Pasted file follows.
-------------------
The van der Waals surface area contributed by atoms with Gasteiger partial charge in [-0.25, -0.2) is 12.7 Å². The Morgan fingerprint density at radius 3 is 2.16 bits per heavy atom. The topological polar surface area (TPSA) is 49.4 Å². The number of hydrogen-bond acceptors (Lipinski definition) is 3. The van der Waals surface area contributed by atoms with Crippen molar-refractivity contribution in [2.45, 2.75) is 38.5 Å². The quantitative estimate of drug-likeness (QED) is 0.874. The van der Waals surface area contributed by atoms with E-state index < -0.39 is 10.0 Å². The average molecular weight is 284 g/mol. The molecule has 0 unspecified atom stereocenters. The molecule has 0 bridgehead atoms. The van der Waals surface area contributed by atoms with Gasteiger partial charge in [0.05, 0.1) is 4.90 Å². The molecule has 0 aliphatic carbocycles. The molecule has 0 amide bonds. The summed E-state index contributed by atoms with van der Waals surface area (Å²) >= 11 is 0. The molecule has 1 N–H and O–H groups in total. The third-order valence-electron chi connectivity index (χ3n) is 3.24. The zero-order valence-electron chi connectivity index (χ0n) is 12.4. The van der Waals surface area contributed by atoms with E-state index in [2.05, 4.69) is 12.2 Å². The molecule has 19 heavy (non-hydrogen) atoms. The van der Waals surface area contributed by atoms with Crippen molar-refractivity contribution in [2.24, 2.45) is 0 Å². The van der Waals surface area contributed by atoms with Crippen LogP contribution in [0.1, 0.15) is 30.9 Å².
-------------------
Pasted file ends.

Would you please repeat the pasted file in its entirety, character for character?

The van der Waals surface area contributed by atoms with Gasteiger partial charge in [-0.25, -0.2) is 12.7 Å². The Morgan fingerprint density at radius 3 is 2.16 bits per heavy atom. The topological polar surface area (TPSA) is 49.4 Å². The number of hydrogen-bond acceptors (Lipinski definition) is 3. The van der Waals surface area contributed by atoms with Crippen molar-refractivity contribution in [2.45, 2.75) is 38.5 Å². The quantitative estimate of drug-likeness (QED) is 0.874. The van der Waals surface area contributed by atoms with E-state index < -0.39 is 10.0 Å². The average molecular weight is 284 g/mol. The molecule has 0 unspecified atom stereocenters. The molecule has 0 bridgehead atoms. The van der Waals surface area contributed by atoms with Gasteiger partial charge in [0.05, 0.1) is 4.90 Å². The molecule has 0 aliphatic carbocycles. The molecule has 0 amide bonds. The summed E-state index contributed by atoms with van der Waals surface area (Å²) >= 11 is 0. The molecule has 1 N–H and O–H groups in total. The third-order valence-electron chi connectivity index (χ3n) is 3.24. The zero-order valence-electron chi connectivity index (χ0n) is 12.4. The van der Waals surface area contributed by atoms with E-state index in [2.05, 4.69) is 12.2 Å². The molecule has 19 heavy (non-hydrogen) atoms. The van der Waals surface area contributed by atoms with Crippen molar-refractivity contribution in [2.24, 2.45) is 0 Å². The van der Waals surface area contributed by atoms with Crippen LogP contribution in [0.1, 0.15) is 30.9 Å².